Kavli remembered: Physicist employed thousands, gifted millions
Fred Kavli, an entrepreneur, scientist and philanthropist who created thousands of jobs and gave millions for the study of theoretical physics, died at his home in Santa Barbara on Nov. 21. He was 86.
Born in Norway, Kavli made his way to the United States after World War II to pursue physics and expand on his lifelong entrepreneurial streak. In the late 1950s, he founded Kavlico Corp., a Moorpark-based maker of advanced sensors for cars and aircraft. He also invested in real estate for more than 50 years.
But Kavli, who the Business Times estimated was the 10th richest person in the Tri-Counties and worth about $600 million, was best known in his later years as a philanthropist. After selling Kavlico for $345 million in 2000, he started the Kavli Foundation and became one of the most prolific givers in the Tri-Counties and one of the top donors to the sciences in the nation.
He founded 14 Kavli research institutes around the world, including the Kavli Institute for Theoretical Physics at UC Santa Barbara.
“Fred Kavli was a great friend of science,” David Gross, a UCSB physicist who won the Nobel prize in 2004 and has served as executive director of the institute, said in a statement. “It was an extraordinary experience to work with him to help shape his vision. He will be missed.”
With Kavli’s backing, the institute deepened its reach into fields such as applying theoretical physics to biology and other non-traditional areas, making important new findings. “Without Fred’s support, we would never have had the capacity or resources to expand into new areas,” Lars Bildsten, the institute’s current director, said in a statement. “His support has been truly visionary.”
Kavli also gave the Nobel Prizes a run for their money, awarding $1 million total in Kavli Prizes each year for nanotechnology, neuroscience and astrophysics. The researchers he supported have won multiple Nobel Prizes, and his foundation controls approximately $100 million in assets.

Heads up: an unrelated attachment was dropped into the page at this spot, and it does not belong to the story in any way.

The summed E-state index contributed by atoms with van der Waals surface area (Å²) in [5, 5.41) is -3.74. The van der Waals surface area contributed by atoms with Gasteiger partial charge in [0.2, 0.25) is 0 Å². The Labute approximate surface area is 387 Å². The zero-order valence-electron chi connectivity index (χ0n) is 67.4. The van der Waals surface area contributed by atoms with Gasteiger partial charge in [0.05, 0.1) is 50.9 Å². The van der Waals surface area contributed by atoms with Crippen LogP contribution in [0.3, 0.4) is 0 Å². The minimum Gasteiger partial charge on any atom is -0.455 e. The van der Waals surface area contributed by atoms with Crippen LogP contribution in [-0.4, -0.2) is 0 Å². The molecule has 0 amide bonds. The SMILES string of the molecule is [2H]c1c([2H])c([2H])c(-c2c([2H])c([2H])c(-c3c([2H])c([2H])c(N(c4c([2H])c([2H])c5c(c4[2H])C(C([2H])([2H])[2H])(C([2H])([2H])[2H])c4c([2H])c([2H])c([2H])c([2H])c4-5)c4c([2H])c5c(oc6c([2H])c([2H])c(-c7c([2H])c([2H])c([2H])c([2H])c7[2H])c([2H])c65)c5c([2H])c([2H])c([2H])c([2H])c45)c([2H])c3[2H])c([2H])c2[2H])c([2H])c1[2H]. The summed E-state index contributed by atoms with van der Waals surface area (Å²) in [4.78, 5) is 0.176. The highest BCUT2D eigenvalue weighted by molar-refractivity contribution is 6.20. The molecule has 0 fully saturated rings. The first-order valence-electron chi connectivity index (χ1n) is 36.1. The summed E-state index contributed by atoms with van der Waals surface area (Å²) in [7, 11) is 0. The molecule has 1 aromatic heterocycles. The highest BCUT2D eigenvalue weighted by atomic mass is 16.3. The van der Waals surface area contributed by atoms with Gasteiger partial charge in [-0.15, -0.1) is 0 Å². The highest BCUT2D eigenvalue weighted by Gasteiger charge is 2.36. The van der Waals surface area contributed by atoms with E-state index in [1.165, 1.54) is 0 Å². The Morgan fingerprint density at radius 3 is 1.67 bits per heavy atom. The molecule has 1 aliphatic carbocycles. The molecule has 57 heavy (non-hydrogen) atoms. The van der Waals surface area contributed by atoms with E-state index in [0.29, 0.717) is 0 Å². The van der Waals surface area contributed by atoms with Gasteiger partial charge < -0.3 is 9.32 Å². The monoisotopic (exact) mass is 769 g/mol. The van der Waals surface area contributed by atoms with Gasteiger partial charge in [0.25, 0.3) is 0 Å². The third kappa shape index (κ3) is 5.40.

“This is a painful loss for the foundation and for all of science,” Rockell Hankin, vice chairman of the Kavli Foundation, said in a statement. “We can only take comfort in his extraordinary legacy, which will continue advancing critically important research that benefits all of humanity, and supports scientific work around the globe.”
Kavli gave to a variety of other organizations throughout the Tri-Counties, funding efforts such as the Fred Kavli Theatre for Performing Arts at the Thousand Oaks Civic Arts Plaza. He also structured a deal to sell one of his investment properties to the Ventura County Community Foundation, which created a center to house a number of Ventura County nonprofits at rents they can afford to sustain.
“He helped us get the building and put us on the pathway to have this project on solid footing. We couldn’t have done it without his partnership,” Hugh Ralston, executive director of the foundation, told the Business Times. “He was an extraordinary philanthropist who had a vision about where and how his resources could expand basic frontiers of knowledge. In many ways, he was a terrific example of how the power of philanthropy can shape the future.”
A naturalized American citizen, Kavli was born in 1927 on a small farm in Norway nestled in the mountains. He studied physics at the Norwegian Institute of Technology, financing his schooling with money made from a small business he and his brother, as teenagers, ran during World War II making wood briquettes that could be used as fuel in modified automobiles.
After graduating, he came to Canada and then California. After two years in the Golden State, he founded Kavlico Corp. in Los Angeles, later relocating to Moorpark. Its sensors found their way into projects such as the SR-71 Blackbird and the Space Shuttle. Kavli remained CEO and sole shareholder of the company until the company was sold in 2000.
About a year ago, Kavli was diagnosed with cholangiocarcinoma, a rare form of cancer. He died of complications from surgery. He is survived by two children and nine nephews and nieces. In a statement, the Kavli family asked for privacy and encouraged the public to remember Kavli’s spirit of philanthropy.
“We can all reflect upon his example of giving so much of himself to make this world a better place. May his legacy continue to benefit mankind,” the family said in a statement.